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Godwin assesses PHCC role, plans
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Sen. Tim Kaine and Patrick Henry Community College President Angeline Godwin talk at Thursday's groundbreaking for the Commonwealth Crossing Business Center. Godwin will be inaugurated as PHCC's third president on Friday. (Bulletin photo)

Sunday, April 20, 2014

By MICKEY POWELL - Bulletin Staff Writer

As she prepares to be formally installed as its third president, Angeline Godwin is focused on figuring out how Patrick Henry Community College (PHCC) can better serve students, as well as all of Southern Virginia.

Godwin arrived at PHCC in July 2012 in the midst of its 50th anniversary celebration. Since then, she has been trying to “turn over every rock,” she said, to discern what the college is doing right, what it should improve and how it can make positive impacts on the communities it serves.

The process has included talking with as many current and former students, as well as faculty and staff members and other people in the college’s service area of Martinsville and Henry, Patrick and Franklin counties, as possible.

It also has included examining PHCC’s partnerships with area organizations and how the college compares to other higher education institutions.

Godwin said her “biggest surprise” has been realizing how much PHCC is recognized as a leader among community colleges nationwide.

Much of the recognition, she said, has been through PHCC’s involvement in Achieving the Dream, a reform movement among community colleges aimed at helping students — particularly low-income and minority ones — achieve greater academic success.

Within the movement, PHCC is recognized as a leader college that helps mentor other colleges, officials have said.

That prominence aside, Godwin said she also has been surprised at “how little our community knows about the college” based on her conversations with people she has met at places such as stores and gas stations.

There is “a warmth and affection for the college” locally, Godwin said, but people do not realize everything it has to offer.

For instance, she said, she has heard “tons of requests” for programs and services that “more times than not” the college already provides.

Along that line, she cited a need for PHCC to strengthen its public relations and marketing efforts.

Godwin said she has a crucial role to play in those efforts, such as by being visible in the community and forming relationships with people she meets by listening to their comments “good or bad” and answering their questions.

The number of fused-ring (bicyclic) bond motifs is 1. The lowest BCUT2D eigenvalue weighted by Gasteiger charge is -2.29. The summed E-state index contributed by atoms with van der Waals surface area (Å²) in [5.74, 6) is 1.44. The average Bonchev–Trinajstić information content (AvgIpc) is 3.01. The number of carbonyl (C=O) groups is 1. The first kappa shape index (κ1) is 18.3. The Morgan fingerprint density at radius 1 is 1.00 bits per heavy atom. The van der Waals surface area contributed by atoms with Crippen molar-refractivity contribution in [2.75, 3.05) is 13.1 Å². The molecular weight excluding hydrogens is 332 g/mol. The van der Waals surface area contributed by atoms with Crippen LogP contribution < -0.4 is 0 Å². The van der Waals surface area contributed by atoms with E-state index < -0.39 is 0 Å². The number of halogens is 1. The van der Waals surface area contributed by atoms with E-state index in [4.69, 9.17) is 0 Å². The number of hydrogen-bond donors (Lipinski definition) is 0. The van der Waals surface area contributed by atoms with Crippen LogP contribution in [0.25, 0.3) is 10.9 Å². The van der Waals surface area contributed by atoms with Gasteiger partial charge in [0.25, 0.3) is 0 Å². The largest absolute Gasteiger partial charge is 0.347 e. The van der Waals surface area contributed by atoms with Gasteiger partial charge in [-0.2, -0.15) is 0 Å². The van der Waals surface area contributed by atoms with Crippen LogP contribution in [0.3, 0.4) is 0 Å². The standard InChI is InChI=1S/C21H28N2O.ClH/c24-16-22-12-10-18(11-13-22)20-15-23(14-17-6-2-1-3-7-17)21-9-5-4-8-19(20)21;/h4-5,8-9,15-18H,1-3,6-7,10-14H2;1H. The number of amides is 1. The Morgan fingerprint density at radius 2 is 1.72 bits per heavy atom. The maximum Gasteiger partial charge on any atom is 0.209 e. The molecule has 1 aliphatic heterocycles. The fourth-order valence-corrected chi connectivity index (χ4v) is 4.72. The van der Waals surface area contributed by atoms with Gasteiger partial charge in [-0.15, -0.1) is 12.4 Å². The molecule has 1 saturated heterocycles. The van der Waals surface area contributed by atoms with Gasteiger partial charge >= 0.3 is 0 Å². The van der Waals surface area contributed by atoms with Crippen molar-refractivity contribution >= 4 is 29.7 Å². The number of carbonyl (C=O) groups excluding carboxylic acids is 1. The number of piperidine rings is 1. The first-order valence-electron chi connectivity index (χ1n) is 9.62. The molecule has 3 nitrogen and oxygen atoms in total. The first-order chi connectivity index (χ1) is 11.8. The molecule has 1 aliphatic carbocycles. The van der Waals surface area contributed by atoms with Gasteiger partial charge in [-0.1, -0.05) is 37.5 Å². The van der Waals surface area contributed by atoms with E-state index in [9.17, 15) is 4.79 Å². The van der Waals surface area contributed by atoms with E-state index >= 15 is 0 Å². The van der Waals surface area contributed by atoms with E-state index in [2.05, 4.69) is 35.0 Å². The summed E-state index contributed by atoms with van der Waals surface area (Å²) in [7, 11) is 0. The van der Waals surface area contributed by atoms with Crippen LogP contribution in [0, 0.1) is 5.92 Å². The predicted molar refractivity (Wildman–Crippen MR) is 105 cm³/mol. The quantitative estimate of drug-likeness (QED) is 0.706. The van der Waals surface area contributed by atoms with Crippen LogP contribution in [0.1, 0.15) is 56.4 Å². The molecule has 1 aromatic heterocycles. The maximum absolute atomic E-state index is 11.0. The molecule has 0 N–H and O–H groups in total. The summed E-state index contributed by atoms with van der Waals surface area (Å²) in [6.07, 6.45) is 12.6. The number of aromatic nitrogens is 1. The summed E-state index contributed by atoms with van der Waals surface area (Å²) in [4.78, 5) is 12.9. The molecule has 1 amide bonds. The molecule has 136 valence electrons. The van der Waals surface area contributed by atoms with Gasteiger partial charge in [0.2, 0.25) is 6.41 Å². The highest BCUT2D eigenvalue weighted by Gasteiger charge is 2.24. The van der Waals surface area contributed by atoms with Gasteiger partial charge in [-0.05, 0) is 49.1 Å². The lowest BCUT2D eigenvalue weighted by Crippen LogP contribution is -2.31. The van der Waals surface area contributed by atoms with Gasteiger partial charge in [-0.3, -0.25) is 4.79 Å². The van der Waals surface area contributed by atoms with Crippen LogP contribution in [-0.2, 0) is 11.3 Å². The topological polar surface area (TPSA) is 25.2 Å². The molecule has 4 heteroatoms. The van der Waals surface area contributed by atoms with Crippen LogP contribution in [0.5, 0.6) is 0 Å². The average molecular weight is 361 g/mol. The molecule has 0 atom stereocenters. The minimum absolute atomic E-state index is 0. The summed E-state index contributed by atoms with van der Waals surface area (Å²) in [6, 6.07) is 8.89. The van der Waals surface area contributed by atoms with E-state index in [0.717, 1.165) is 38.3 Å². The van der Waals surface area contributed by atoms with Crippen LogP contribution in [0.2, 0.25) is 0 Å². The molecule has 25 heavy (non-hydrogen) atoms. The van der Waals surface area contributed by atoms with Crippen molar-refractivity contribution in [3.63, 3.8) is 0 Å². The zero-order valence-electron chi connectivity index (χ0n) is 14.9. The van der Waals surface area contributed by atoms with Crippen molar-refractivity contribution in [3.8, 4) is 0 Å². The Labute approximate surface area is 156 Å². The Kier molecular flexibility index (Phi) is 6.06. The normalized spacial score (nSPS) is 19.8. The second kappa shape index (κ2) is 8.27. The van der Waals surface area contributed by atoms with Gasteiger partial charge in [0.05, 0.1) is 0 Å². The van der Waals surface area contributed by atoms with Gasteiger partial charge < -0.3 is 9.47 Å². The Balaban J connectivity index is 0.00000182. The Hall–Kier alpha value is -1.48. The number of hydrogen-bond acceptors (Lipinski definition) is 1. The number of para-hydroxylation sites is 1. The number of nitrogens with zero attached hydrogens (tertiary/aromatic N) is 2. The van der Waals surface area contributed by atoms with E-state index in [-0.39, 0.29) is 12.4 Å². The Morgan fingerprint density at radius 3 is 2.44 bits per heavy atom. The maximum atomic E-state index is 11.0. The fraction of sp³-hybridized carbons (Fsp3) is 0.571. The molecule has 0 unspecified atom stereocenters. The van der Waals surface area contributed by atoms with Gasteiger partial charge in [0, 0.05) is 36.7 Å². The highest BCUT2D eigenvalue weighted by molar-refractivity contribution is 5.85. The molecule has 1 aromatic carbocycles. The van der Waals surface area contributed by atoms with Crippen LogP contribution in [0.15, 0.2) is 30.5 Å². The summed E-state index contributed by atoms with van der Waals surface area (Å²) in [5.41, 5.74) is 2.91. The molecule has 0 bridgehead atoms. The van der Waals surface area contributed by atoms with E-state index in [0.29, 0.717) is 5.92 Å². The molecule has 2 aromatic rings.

All comments she has heard will be taken into account, she said, as PHCC develops a strategic plan that is scheduled to be completed by July 2015.

The college has prepared similar plans over the years. To her understanding, though, Godwin said planning processes were “more structured and defined” under auspices of committees and the Virginia Community College System.

Committees and the state system still have important roles in helping the college plan for the future. This time around, however, the planning process has been slowed to allow more time to get vital public input, Godwin said.

Preparing a strategic plan “takes time and patience,” she said.

Doing so, she said, involves “protecting (the college’s) points of excellence” from eroding, all the while “looking at where we can improve” both the good and the not-so-good — and not being afraid of what the latter may entail.

When it is finished, the strategic plan will have “a heavy focus on student engagement” in learning, Godwin said, especially for lower-income students.

There is “not much difference,” she observed, between the needs of lower- and middle-income students.

They all need support throughout their college experiences, according to Godwin, from people in their lives as well as the college.

PHCC must be ready to help them in any way possible, she said, from when they think about going to college to when they enroll and as they earn associate degrees and career certificates.

Upon completing their education at PHCC, about 50 percent of students go on to a four-year college or university and a like number enter the workforce, she said.

Godwin wants students to know they are her main concern. If they call her or send her an email, she always tries to respond, and if they want to have a conversation with her, she tries to make herself available to them, she said.

“The students are the fun part” of working at a college, not the paperwork and other bureaucracy, she emphasized.

Godwin also is striving for PHCC to be active in economic and community development efforts.

The college “more and more is serving as a facilitator or a convener” in those efforts, she said.

But “even if we just serve coffee” or take part in some other small way, it will not be a waste of time, she added.

Godwin’s inauguration will be at 2 p.m. Friday in Stone Hall. Former Gov. Gerald Baliles, a Patrick County native, will be the keynote speaker.

Such ceremonies usually are not held until at least a year after presidents start their jobs to give them time to become familiar with their colleges and the communities they serve, PHCC officials have said.

Originally from Mississippi, Godwin held various positions in higher education and economic development before coming to PHCC. She said she and her husband, Jim Hatten, a retired biology instructor, “made the right choice” when they decided she would take the local college president’s job.

She hopes the community feels the same way, she said.

“Everyone has been very gracious,” Godwin said, and the area “has a lot more (cultural and recreational) amenities than we realized” at first.

Noting that she and her husband enjoy arts, music and sporting events, she said that along those lines, “there is more to do than we have time to do.”

 

 
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